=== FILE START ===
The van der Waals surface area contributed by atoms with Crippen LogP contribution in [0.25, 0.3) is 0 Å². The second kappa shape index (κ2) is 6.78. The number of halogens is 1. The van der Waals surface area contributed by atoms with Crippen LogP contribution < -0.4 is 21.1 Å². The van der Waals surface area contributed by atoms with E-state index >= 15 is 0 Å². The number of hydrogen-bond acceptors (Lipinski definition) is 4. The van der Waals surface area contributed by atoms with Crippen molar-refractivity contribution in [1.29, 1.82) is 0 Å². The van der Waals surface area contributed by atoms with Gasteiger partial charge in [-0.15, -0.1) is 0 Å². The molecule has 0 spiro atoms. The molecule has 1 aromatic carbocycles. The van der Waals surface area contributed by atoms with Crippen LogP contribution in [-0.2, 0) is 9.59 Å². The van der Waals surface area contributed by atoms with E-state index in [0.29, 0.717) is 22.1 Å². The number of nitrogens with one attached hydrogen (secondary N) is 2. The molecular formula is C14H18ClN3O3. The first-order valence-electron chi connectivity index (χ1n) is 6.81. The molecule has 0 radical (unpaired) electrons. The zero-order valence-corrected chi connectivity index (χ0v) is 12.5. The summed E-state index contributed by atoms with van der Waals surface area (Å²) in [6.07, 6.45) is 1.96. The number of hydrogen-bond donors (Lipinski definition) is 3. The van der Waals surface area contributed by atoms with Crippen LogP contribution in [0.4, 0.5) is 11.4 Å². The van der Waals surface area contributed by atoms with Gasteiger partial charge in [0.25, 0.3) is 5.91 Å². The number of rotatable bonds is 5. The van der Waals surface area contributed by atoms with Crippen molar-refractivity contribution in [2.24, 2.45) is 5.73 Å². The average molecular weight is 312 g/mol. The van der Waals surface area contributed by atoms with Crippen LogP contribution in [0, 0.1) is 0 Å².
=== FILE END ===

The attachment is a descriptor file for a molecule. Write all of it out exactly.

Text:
The van der Waals surface area contributed by atoms with Crippen LogP contribution in [0.25, 0.3) is 0 Å². The second kappa shape index (κ2) is 6.78. The number of halogens is 1. The van der Waals surface area contributed by atoms with Crippen LogP contribution < -0.4 is 21.1 Å². The van der Waals surface area contributed by atoms with E-state index >= 15 is 0 Å². The number of hydrogen-bond acceptors (Lipinski definition) is 4. The van der Waals surface area contributed by atoms with Crippen molar-refractivity contribution in [1.29, 1.82) is 0 Å². The van der Waals surface area contributed by atoms with Gasteiger partial charge in [-0.15, -0.1) is 0 Å². The molecule has 0 spiro atoms. The molecule has 1 aromatic carbocycles. The van der Waals surface area contributed by atoms with Crippen LogP contribution in [-0.2, 0) is 9.59 Å². The van der Waals surface area contributed by atoms with E-state index in [0.29, 0.717) is 22.1 Å². The number of nitrogens with one attached hydrogen (secondary N) is 2. The molecular formula is C14H18ClN3O3. The first-order valence-electron chi connectivity index (χ1n) is 6.81. The molecule has 0 radical (unpaired) electrons. The zero-order valence-corrected chi connectivity index (χ0v) is 12.5. The summed E-state index contributed by atoms with van der Waals surface area (Å²) in [6.07, 6.45) is 1.96. The number of hydrogen-bond donors (Lipinski definition) is 3. The van der Waals surface area contributed by atoms with Crippen LogP contribution in [0.4, 0.5) is 11.4 Å². The van der Waals surface area contributed by atoms with Gasteiger partial charge in [0.25, 0.3) is 5.91 Å². The number of rotatable bonds is 5. The van der Waals surface area contributed by atoms with Crippen molar-refractivity contribution in [2.24, 2.45) is 5.73 Å². The average molecular weight is 312 g/mol. The van der Waals surface area contributed by atoms with Crippen LogP contribution in [0, 0.1) is 0 Å².